God & Titans: Atlas

In his portrayal of Atlas, Harris explores the symbolism of the titan’s burden. Atlas, known for holding the heavens away from the earth, is often depicted carrying the globe, signifying the immense weight he bears.

By humanising Atlas and conveying his struggle, Harris encourages viewers to empathise with the titan’s plight, reflecting on their own lives and the burdens they carry on a daily basis. This could be the stresses of work, family life and maintaining relationships, or even the emotional toll of living in an increasingly connected yet divided world.

Harris’s interpretation of Atlas also alludes to the broader societal issues that impact us collectively. We see him impatiently tapping his feet or looking at his wrist as if to tell the time. In a world grappling with climate change, political strife and social inequality, the burden of Atlas can be seen as a symbol of our shared responsibility to address these pressing issues.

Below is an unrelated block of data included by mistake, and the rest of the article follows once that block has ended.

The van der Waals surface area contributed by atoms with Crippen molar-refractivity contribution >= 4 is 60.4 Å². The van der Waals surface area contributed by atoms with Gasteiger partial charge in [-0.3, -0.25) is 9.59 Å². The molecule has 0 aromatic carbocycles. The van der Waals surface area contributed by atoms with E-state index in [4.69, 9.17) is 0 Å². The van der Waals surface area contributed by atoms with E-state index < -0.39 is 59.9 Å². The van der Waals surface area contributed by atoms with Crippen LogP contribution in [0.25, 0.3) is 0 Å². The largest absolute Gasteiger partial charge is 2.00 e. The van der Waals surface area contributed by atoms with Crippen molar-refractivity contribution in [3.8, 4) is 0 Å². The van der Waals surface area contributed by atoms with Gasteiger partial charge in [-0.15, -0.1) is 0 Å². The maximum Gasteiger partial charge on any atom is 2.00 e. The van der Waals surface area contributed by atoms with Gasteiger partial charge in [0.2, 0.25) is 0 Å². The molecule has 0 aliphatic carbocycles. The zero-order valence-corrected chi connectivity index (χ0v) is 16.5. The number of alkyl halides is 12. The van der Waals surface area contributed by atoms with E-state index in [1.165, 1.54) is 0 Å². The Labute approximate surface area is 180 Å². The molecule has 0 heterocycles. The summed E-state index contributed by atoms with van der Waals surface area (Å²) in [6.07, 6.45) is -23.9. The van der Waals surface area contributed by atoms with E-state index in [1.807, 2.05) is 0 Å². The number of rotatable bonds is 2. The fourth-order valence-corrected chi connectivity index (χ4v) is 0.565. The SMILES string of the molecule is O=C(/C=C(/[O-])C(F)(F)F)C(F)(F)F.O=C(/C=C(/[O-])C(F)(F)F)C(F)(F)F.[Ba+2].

"Collaboration came first [in the relationship with Disney]. They had seen the Ruffled artworks and I think they were amused, and impressed at how I made the birds come alive. The birds are playful, charming and silly but they also display their own unique, individual characteristics. So Disney said that every now and then they like to allow artists to work directly with Disney’s property and the reference they gave me was actually Hirst’s Mickey and Minnie spot painting. And, basically, was I interested.